"23% of respondents use some form of cloud storage for primary or nearline storage vs. 14% last spring", and "9% ported some of their data center primary data to the cloud in comparison to 4% last year".

These are still small numbers but what is important to watch is the momentum. The main reasons for the slow initial pick-up were users' concerns about data security, scalability, availability, and the business models of the early cloud providers.

The major Cloud Computing players, in addition to those listed above are AT&T (with EMC Atmos), Iron Mountain Digital, Microsoft Azure, Google, and large ESPs such as IBM and HP. Today Nirvanix' cloud serves more than 1200 world-wide end users, 700+ directly, and the rest by service providers using Nirvanix' cloud technologies. Among the customers are large corporations such as NBC Universal, Johnson & Johnson, Logitech, Warner Bros., Cisco, Comcast, Fox Sports, Royal Bank of Scotland, VMware, and GE. How did Nirvanix, which is relatively small compared to these giants, manage to gain the confidence of these large and sophisticated customers? The answer is, by offering advanced technology, created exclusively for cloud storage, with features answering users' requirements, and an interesting, aggressive business model.

There are many companies calling themselves "cloud suppliers", some of them provide storage, some of them provide software, some of them provide the data centers and services but there is no a single company as IBM that (with this OEM agreement) can provide them all.

Conclusions

Cloud storage service is ideally suited for unstructured data such as documents, spreadsheets, PowerPoint presentations, health records, images, audio and video files, and e-mail and text messages in particular in vertical industries such as media, entertainment and healthcare. Cloud storage services have the potential to cause an IT revolution in healthcare by providing country-wide access to a patient's vital information, for example.

This IBM/Nirvanix cooperation is bound to emerge as a major force to be reckoned with in the Cloud Storage market. Not every co-operation is promising so much synergy as this co-operation. IBM with its storage portfolio, security features, service infrastructure, global sales reach and Nirvanix with proven storage cloud technologies and experience created a perfect partnership. Finally there is a cloud solution which ensures availability and security to match users SLAs requirements. This OEM agreement will encourage organizations which so far were reluctant to use storage cloud to consider this solution.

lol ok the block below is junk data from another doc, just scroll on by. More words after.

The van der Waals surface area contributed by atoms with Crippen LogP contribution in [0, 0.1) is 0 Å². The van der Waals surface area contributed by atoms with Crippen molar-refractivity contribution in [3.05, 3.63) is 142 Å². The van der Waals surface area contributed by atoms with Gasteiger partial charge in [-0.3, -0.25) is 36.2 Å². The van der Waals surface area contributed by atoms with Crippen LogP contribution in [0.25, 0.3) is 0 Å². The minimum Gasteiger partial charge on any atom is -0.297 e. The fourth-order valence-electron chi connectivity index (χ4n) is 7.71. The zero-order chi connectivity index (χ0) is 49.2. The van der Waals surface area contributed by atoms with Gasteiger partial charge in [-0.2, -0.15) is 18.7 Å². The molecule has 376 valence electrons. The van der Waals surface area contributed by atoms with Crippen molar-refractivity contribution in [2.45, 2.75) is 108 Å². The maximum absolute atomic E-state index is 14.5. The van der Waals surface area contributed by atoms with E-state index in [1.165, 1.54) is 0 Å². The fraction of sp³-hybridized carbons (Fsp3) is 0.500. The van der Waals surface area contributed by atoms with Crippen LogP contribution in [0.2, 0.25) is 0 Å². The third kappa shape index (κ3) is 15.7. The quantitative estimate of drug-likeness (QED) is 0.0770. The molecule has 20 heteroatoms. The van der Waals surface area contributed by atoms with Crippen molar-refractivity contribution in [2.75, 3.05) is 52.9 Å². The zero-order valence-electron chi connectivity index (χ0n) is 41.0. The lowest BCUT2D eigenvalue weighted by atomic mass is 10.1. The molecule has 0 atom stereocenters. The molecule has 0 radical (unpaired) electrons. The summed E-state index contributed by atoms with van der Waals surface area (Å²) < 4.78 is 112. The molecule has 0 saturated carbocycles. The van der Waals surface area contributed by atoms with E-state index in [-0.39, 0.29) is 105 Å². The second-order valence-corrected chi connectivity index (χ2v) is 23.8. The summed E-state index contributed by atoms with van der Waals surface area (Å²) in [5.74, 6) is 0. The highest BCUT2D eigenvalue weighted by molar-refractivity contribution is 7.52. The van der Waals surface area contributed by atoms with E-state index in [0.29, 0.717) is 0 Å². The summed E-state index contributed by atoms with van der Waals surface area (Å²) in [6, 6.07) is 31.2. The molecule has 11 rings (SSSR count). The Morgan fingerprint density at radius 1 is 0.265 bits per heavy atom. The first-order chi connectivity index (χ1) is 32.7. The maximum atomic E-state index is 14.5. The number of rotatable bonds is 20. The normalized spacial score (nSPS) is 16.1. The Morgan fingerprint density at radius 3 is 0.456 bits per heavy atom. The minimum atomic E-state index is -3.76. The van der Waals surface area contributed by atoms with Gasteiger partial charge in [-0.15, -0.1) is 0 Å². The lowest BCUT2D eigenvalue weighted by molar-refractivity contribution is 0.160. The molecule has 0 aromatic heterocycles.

The winners, in addition to the both partners, are organization searching for cloud solutions. The losers from the deal will be the other cloud storage provider having to compete against large organization delivering robust and safe solutions and EMC[2] which provides their storage infrastructure with Atmos.

[1] "The clever learn from their own mistakes, the wise learn from other people's mistakes" - source unknown
[2] There were some rumors in the past few months that EMC planned to acquire Nirvanix to became a real cloud service provider. If the rumors are genuine than the plans are now far away from reality.

Josh Krischer & Associates GmbH

2011 © Josh Krischer & Associates GmbH. All rights reserved. Reproduction of this publication in any form without prior written permission is forbidden. The information contained herein has been obtained from sources believed to be reliable. Josh Krischer & Associates GmbH disclaims all warranties as to the accuracy, completeness or adequacy of such information. Josh Krischer & Associates GmbH shall have no liability for errors, omissions or inadequacies in the information contained herein or for interpretations thereof. The reader assumes sole responsibility for the selection of these materials to achieve its intended results. The opinions expressed herein are subject to change without notice. All product names used and mentioned herein are the trademarks of their respective owners.